Title: STR analysis of artificially degraded DNA-results of a collaborative European exercise
Authors: Schneider, Peter M ×
Bender, Klaus
Mayr, Wolfgang R
Parson, Walther
Hoste, Bernadette
Decorte, Ronny
Cordonnier, Jan
Vanek, Daniel
Morling, Niels
Karjalainen, Matti
Marie-Paule Carlotti, C
Sabatier, Myriam
Hohoff, Carsten
Schmitter, Hermann
Pflug, Werner
Wenzel, Rainer
Patzelt, Dieter
Lessig, Rüdiger
Dobrowolski, Peter
O'Donnell, Geraldine
Garafano, Luciano
Dobosz, Marina
De Knijff, Peter
Mevag, Bente
Pawlowski, Ryszard
Gusmão, Leonor
Conceicao Vide, Maria
Alonso Alonso, Antonio
García Fernández, Oscar
Sanz Nicolás, Pilar
Kihlgreen, Ann
Bär, Walter
Meier, Verena
Teyssier, Anne
Coquoz, Raphael
Brandt, Conxita
Germann, Ursula
Gill, Peter
Hallett, Justine
Greenhalgh, Matthew #
Issue Date: Jan-2004
Publisher: Elsevier
Series Title: Forensic science international vol:139 issue:2-3 pages:123-34
Abstract: Degradation of human DNA extracted from forensic stains is, in most cases, the result of a natural process due to the exposure of the stain samples to the environment. Experiences with degraded DNA from casework samples show that every sample may exhibit different properties in this respect, and that it is difficult to systematically assess the performance of routinely used typing systems for the analysis of degraded DNA samples. Using a batch of artificially degraded DNA with an average fragment size of approx. 200 bp a collaborative exercise was carried out among 38 forensic laboratories from 17 European countries. The results were assessed according to correct allele detection, peak height and balance as well as the occurrence of artefacts. A number of common problems were identified based on these results such as strong peak imbalance in heterozygous genotypes for the larger short tandem repeat (STR) fragments after increased PCR cycle numbers, artefact signals and allelic drop-out. Based on the observations, strategies are discussed to overcome these problems. The strategies include careful balancing of the amount of template DNA and the PCR cycle numbers, the reaction volume and the amount of Taq polymerase. Furthermore, a careful evaluation of the results of the fragment analysis and of automated allele calling is necessary to identify the correct alleles and avoid artefacts.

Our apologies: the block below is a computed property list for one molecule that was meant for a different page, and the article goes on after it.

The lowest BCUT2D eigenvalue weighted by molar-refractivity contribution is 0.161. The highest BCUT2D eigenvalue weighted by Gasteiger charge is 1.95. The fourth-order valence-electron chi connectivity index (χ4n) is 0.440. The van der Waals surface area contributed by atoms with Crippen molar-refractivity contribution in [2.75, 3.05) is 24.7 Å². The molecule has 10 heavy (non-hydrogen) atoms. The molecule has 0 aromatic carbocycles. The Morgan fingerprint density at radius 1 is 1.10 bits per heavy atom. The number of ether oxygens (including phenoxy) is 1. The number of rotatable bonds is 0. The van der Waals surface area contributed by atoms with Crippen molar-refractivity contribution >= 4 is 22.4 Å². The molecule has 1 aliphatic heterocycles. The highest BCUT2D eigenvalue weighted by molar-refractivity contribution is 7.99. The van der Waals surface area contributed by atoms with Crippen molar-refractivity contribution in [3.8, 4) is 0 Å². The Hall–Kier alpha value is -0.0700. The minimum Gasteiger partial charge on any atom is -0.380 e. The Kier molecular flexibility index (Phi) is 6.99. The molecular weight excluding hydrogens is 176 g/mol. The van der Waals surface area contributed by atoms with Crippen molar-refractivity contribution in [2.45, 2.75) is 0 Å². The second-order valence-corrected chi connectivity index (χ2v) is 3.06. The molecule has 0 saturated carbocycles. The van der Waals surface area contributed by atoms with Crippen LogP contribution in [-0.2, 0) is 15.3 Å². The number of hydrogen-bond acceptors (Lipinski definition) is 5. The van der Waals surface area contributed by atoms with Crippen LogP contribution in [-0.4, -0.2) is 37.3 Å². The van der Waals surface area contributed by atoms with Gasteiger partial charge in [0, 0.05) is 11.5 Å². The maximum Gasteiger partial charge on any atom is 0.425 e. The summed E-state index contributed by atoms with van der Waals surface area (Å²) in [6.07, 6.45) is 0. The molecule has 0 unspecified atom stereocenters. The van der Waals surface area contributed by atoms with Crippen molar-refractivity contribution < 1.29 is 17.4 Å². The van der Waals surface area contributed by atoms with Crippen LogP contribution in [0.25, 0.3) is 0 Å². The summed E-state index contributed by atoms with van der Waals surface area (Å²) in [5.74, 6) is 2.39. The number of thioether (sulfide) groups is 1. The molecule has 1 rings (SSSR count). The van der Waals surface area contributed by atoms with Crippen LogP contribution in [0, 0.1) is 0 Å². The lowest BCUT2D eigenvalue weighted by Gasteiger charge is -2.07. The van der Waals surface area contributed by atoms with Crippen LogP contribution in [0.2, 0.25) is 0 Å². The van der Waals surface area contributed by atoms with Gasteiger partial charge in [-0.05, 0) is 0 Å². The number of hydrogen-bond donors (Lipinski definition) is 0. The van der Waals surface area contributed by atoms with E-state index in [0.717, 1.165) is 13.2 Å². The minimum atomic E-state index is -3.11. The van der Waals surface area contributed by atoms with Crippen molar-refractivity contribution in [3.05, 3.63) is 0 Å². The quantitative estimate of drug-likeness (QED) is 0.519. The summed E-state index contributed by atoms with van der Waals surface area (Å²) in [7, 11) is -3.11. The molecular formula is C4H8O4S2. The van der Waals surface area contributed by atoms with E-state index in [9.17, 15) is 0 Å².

ISSN: 0379-0738
Publication status: published
KU Leuven publication type: IT
Appears in Collections:Human Mutations and Polymorphisms Section (-)
Forensic Biomedical Sciences
× corresponding author
# (joint) last author

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